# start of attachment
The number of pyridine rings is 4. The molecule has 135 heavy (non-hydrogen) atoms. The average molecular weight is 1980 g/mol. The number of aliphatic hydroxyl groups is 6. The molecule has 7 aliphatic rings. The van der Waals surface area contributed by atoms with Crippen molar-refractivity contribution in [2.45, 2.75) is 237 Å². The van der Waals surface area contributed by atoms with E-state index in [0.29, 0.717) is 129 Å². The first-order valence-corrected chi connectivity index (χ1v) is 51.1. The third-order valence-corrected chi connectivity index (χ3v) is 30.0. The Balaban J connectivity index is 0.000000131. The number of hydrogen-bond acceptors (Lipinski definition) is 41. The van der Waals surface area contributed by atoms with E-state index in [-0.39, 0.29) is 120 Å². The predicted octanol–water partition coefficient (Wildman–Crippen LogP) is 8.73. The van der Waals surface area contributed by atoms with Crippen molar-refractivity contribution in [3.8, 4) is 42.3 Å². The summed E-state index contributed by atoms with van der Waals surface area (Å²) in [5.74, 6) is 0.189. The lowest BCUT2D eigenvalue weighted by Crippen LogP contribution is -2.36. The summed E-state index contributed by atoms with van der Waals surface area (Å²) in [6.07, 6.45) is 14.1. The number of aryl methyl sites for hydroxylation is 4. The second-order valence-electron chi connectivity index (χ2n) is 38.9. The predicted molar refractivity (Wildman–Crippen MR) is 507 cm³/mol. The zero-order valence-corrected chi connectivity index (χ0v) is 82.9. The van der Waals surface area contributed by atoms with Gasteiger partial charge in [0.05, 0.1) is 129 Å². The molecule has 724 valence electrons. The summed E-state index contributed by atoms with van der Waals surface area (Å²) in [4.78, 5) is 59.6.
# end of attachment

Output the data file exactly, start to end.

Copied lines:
The number of pyridine rings is 4. The molecule has 135 heavy (non-hydrogen) atoms. The average molecular weight is 1980 g/mol. The number of aliphatic hydroxyl groups is 6. The molecule has 7 aliphatic rings. The van der Waals surface area contributed by atoms with Crippen molar-refractivity contribution in [2.45, 2.75) is 237 Å². The van der Waals surface area contributed by atoms with E-state index in [0.29, 0.717) is 129 Å². The first-order valence-corrected chi connectivity index (χ1v) is 51.1. The third-order valence-corrected chi connectivity index (χ3v) is 30.0. The Balaban J connectivity index is 0.000000131. The number of hydrogen-bond acceptors (Lipinski definition) is 41. The van der Waals surface area contributed by atoms with E-state index in [-0.39, 0.29) is 120 Å². The predicted octanol–water partition coefficient (Wildman–Crippen LogP) is 8.73. The van der Waals surface area contributed by atoms with Crippen molar-refractivity contribution in [3.8, 4) is 42.3 Å². The summed E-state index contributed by atoms with van der Waals surface area (Å²) in [5.74, 6) is 0.189. The lowest BCUT2D eigenvalue weighted by Crippen LogP contribution is -2.36. The summed E-state index contributed by atoms with van der Waals surface area (Å²) in [6.07, 6.45) is 14.1. The number of aryl methyl sites for hydroxylation is 4. The second-order valence-electron chi connectivity index (χ2n) is 38.9. The predicted molar refractivity (Wildman–Crippen MR) is 507 cm³/mol. The zero-order valence-corrected chi connectivity index (χ0v) is 82.9. The van der Waals surface area contributed by atoms with Gasteiger partial charge in [0.05, 0.1) is 129 Å². The molecule has 724 valence electrons. The summed E-state index contributed by atoms with van der Waals surface area (Å²) in [4.78, 5) is 59.6.